Three Swedish museums, dedicated to mountains, women’s history and the artistic process, are up for the 2019 award.
The Härjedalen Mountain Museum in Funäsdalen, the Museum of Sketches for Public Art (Skissernas Museum) in Lund and the Museum of Women’s History (Kvinnohistoriskt) in Umeå have been nominated for the country’s Museum of the Year award.
The Swedish Museums Association and the Swedish branch of the International Council of Museums are behind the “prestigious” award, which will be presented in Östersund on April 9.
Last year, it was the Gothenburg Museum of Art that walked away with the prize.
“With this year’s museum award we want to pay attention to museums that are innovative, which have a great impact on the audience and contribute to the image of Swedish museums as important and independent,” says Mats Persson, secretary general of the Swedish Museums Association.
The public were able to propose their favourite museums to the jury, which then nominated three finalists. The jury says it will now examine these museums’ ability to “conduct creative and innovative activities” as well as their impact on visitors.
The jury has outlined the reasons for choosing the three museums.
“By examining prejudices and deliberately challenging the established stories of the local area, Härjedalen’s Mountain Museum has highlighted a diversity of previously invisible perspectives and broadened the image of the world of mountains,” the jury claims.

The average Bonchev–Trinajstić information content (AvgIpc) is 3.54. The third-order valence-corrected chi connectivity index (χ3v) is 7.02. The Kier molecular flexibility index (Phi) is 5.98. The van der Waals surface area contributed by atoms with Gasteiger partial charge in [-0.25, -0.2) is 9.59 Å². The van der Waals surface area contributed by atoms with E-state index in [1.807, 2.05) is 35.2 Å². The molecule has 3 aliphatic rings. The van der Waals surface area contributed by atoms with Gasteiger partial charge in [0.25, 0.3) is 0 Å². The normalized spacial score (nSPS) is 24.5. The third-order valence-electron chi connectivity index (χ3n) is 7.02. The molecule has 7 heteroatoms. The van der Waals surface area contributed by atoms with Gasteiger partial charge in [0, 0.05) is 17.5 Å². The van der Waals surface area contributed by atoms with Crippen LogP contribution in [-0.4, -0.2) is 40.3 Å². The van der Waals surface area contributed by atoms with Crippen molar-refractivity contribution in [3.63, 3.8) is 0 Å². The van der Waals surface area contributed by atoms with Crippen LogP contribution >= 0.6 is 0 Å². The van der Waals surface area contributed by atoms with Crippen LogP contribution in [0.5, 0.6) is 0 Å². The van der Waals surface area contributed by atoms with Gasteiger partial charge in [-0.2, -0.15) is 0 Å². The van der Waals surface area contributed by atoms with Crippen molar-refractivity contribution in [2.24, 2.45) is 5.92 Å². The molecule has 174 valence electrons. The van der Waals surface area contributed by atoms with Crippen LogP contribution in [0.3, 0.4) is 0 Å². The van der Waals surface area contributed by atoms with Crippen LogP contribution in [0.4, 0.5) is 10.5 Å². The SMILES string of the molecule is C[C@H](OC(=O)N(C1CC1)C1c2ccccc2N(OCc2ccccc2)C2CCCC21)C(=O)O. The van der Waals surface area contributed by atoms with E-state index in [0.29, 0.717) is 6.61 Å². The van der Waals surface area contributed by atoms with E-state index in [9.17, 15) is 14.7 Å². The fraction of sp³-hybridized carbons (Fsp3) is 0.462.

The Women’s History Museum, meanwhile, “has established itself as a direct and innovative arena for knowledge and debate. By creating secure rooms, research on power, history and gender can be highlighted, and thoughts, ideas and methods stimulate active participation in an intangible cultural heritage.”
The jury adds: “The discussion on inclusion and exclusion in a democratic society helps to emphasise the museum’s role as a stimulating meeting place.”
And the Museum of Sketches for Public Art “demonstrates how a strategic overall perspective looks like in theory and practice. With the artistic process in focus, an impressive visualisation is created that attracts both new and familiar audiences.”